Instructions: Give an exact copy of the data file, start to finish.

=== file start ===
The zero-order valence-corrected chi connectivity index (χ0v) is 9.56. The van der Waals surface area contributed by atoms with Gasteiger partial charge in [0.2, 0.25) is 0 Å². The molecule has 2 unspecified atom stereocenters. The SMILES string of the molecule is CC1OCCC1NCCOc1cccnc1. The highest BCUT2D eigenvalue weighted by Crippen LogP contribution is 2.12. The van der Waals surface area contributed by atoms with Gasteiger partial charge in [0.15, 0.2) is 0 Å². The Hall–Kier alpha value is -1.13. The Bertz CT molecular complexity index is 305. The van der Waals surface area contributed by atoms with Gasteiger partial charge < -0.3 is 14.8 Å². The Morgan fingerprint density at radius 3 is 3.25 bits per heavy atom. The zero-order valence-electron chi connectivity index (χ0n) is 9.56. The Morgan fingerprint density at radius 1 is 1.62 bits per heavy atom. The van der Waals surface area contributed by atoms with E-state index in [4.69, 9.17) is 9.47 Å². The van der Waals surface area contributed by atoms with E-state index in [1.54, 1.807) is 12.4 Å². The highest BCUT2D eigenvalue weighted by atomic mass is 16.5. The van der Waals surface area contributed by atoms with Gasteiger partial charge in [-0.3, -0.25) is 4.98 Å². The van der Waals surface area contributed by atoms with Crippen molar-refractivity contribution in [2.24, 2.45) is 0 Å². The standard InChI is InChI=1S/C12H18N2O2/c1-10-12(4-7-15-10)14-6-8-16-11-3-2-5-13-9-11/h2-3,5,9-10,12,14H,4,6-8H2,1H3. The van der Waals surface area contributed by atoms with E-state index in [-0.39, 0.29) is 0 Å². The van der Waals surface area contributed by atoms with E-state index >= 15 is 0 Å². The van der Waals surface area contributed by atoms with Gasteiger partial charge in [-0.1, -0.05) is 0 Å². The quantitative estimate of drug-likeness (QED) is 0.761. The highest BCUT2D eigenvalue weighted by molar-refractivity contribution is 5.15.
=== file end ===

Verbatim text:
The zero-order valence-corrected chi connectivity index (χ0v) is 9.56. The van der Waals surface area contributed by atoms with Gasteiger partial charge in [0.2, 0.25) is 0 Å². The molecule has 2 unspecified atom stereocenters. The SMILES string of the molecule is CC1OCCC1NCCOc1cccnc1. The highest BCUT2D eigenvalue weighted by Crippen LogP contribution is 2.12. The van der Waals surface area contributed by atoms with Gasteiger partial charge in [0.15, 0.2) is 0 Å². The Hall–Kier alpha value is -1.13. The Bertz CT molecular complexity index is 305. The van der Waals surface area contributed by atoms with Gasteiger partial charge < -0.3 is 14.8 Å². The Morgan fingerprint density at radius 3 is 3.25 bits per heavy atom. The zero-order valence-electron chi connectivity index (χ0n) is 9.56. The Morgan fingerprint density at radius 1 is 1.62 bits per heavy atom. The van der Waals surface area contributed by atoms with E-state index in [4.69, 9.17) is 9.47 Å². The van der Waals surface area contributed by atoms with E-state index in [1.54, 1.807) is 12.4 Å². The highest BCUT2D eigenvalue weighted by atomic mass is 16.5. The van der Waals surface area contributed by atoms with Gasteiger partial charge in [-0.3, -0.25) is 4.98 Å². The van der Waals surface area contributed by atoms with Crippen molar-refractivity contribution in [2.24, 2.45) is 0 Å². The standard InChI is InChI=1S/C12H18N2O2/c1-10-12(4-7-15-10)14-6-8-16-11-3-2-5-13-9-11/h2-3,5,9-10,12,14H,4,6-8H2,1H3. The van der Waals surface area contributed by atoms with E-state index in [-0.39, 0.29) is 0 Å². The van der Waals surface area contributed by atoms with E-state index >= 15 is 0 Å². The van der Waals surface area contributed by atoms with Gasteiger partial charge in [-0.1, -0.05) is 0 Å². The quantitative estimate of drug-likeness (QED) is 0.761. The highest BCUT2D eigenvalue weighted by molar-refractivity contribution is 5.15.